After a clinical trial is complete, the research team will compile and analyze information and data collected during the trial.

Based on this information, decisions will be made about the findings and whether or not additional testing or trials are needed 10.

Next steps can vary based on which phase of testing a trial was in.

After a phase 1 or phase 2 trial, administrators and the sponsor decide whether to continue testing the treatment in the next phase.

They may decide to stop because they don’t feel confident enough that the treatment holds enough promise.

When a phase 3 trial is over, researchers will examine whether the new treatment was more effective or has fewer side effects than the current one that’s used.

If it improves on the status quo, they submit an New Drug Application to the FDA so it can become the new standard of medical practice 11.

If you are a participant, you may be able to access the results of the trial when they are over or when they are published.

You will also probably go through an exit interview so that researchers can continue to improve upon the trial experiences of others.

During these interviews, researchers may ask about your symptoms and side effects over the course of the trial.

They may also compare your responses to interviews that were conducted before and during the trial.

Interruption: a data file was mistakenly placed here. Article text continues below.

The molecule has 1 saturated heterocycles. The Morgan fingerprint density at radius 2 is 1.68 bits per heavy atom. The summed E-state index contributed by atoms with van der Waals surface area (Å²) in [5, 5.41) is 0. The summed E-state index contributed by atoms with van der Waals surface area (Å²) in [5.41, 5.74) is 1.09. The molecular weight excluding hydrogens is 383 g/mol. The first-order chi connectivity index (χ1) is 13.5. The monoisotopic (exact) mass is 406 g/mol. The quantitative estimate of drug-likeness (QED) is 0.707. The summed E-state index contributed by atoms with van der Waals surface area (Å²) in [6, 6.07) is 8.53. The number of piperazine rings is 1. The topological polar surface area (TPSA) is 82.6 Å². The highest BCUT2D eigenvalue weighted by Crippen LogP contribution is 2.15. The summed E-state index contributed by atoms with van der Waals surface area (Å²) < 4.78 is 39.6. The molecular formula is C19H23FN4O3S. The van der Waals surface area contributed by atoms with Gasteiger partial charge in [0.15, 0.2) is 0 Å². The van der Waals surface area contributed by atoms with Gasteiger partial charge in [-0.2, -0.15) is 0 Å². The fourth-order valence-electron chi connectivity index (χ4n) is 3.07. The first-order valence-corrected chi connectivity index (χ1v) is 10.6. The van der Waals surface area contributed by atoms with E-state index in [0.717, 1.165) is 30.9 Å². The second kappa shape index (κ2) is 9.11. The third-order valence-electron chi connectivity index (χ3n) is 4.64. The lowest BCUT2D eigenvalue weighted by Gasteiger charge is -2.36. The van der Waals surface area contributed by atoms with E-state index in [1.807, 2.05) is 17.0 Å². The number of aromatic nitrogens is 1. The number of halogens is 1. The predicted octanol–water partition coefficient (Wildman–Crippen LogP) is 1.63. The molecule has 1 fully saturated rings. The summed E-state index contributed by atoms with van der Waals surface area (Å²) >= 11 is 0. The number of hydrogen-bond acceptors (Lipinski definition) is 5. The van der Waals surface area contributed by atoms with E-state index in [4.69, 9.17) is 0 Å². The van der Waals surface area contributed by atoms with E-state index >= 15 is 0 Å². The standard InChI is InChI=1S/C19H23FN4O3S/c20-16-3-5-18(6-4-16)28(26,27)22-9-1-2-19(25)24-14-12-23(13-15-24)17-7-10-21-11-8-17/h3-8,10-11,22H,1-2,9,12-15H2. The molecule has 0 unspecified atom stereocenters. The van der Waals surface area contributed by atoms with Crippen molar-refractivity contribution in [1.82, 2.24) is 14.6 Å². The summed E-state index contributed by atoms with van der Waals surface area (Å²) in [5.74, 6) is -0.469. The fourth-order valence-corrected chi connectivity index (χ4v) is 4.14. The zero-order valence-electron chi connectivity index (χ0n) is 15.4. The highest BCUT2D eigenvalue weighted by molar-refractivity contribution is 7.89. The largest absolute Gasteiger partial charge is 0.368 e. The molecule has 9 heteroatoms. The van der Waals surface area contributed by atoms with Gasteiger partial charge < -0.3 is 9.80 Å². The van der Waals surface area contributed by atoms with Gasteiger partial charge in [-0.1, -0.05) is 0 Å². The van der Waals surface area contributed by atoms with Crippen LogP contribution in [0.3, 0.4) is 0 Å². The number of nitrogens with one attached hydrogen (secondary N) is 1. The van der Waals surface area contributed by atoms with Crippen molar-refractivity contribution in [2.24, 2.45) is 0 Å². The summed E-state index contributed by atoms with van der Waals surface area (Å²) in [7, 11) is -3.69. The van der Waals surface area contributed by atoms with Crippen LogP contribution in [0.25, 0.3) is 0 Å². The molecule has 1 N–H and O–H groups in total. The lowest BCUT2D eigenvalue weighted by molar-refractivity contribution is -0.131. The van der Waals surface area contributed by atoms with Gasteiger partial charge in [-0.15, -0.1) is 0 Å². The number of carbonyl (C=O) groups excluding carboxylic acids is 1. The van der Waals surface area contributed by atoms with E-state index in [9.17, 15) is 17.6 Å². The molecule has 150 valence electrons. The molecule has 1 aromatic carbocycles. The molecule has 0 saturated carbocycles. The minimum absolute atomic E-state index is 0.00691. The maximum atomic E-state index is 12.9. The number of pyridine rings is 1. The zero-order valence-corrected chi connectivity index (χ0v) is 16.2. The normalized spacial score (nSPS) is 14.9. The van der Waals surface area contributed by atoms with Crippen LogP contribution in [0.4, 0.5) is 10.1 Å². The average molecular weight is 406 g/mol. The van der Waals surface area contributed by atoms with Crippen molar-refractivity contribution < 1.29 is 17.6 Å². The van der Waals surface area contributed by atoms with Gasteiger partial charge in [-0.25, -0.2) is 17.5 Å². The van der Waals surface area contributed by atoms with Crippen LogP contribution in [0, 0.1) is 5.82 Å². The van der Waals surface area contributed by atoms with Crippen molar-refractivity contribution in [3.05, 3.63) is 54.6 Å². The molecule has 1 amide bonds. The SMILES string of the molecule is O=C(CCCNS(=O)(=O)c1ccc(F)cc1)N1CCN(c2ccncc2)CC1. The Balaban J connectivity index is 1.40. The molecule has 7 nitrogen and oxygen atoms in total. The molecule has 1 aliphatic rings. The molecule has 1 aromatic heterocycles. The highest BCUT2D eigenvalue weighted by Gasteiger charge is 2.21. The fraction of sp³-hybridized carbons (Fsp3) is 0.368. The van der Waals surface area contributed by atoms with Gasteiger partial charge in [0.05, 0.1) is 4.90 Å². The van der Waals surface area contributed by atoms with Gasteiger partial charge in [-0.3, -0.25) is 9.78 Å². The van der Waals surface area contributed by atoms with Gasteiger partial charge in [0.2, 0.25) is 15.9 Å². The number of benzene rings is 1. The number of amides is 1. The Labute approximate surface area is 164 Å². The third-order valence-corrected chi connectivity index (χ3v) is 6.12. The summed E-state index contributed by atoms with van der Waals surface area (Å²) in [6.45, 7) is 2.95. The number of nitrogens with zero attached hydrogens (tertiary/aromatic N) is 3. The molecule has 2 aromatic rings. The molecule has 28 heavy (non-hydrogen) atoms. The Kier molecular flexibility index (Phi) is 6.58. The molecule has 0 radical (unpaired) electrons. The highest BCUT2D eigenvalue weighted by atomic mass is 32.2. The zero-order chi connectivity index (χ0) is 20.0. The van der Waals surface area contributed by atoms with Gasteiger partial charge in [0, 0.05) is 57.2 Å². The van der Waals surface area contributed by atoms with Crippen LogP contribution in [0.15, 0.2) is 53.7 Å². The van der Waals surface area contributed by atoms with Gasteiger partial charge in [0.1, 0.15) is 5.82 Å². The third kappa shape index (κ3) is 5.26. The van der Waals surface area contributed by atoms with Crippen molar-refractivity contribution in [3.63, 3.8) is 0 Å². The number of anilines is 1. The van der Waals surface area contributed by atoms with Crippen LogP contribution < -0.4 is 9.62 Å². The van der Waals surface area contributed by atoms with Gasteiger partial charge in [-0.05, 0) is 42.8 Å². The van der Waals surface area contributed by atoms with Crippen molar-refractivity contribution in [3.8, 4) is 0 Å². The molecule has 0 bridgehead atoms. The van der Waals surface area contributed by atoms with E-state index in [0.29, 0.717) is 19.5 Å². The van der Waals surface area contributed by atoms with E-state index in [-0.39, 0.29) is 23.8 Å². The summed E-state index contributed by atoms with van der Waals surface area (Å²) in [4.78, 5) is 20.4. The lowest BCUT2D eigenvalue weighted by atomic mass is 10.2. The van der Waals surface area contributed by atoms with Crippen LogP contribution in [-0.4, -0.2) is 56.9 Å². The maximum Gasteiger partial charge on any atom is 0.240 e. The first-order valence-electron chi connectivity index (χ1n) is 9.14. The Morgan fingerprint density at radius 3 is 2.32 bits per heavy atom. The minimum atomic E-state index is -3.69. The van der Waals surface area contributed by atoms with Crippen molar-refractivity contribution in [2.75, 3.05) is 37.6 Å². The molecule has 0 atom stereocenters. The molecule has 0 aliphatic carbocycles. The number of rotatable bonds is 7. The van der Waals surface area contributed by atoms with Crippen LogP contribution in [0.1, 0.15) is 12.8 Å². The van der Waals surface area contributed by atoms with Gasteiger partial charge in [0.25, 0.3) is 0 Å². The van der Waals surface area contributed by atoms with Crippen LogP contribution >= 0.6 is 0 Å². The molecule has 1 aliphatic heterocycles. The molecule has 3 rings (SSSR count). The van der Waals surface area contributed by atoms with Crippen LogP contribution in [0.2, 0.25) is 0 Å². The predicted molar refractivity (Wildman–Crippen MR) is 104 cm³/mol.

You may also want to know if you can continue the new course of treatment you were given during the trial (if it was effective).

Researchers are not obligated to offer continued access to the treatment they’ve provided, but they are required to inform you about your options before the study even begins.

In many cases, the manufacturer of the treatment may make it available to volunteers after the study, especially when continued testing is likely.

Patients may also be able to purchase the treatment privately afterwards as well.

In some instances, the completion of one study will automatically make you eligible for the next study in the research process.

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Referenced Sources

  1. What is a Clinical Trial.
    National Comprehensive Cancer Network. Retrieved online July 2019.
  2. Clinical Trials: Benefits, Risks, and Safety.
    National Institute on Aging. Retrieved online July 2019.
  3. Clinical Trials: Benefits, Risks, and Safety.
    National Institute on Aging. Retrieved online July 2019.
  4. About Clinical Trials.
    Cancer.Net Editorial Board. August 2017.
  5. About Clinical Trials.
    Cancer.Net Editorial Board. August 2017.
  6. Clinical Trials 101.
    Fox Trial Finder. Retrieved online, July 2019.
  7. Clinical Trials 101.
    Fox Trial Finder. Retrieved online, July 2019.
  8. How Do Clinical Trials Work?
    Cystic Fibrosis Foundation. Retrieved online July 2019.
  9. U.S. Food & Drug Administration.
    Expanded Access. 05/06/2019.
  10. What happens when a clinical trial is completed?
    ClaraHealth.com. 4 APRIL 2018.
  11. What happens when a clinical trial is completed?
    ClaraHealth.com. 4 APRIL 2018.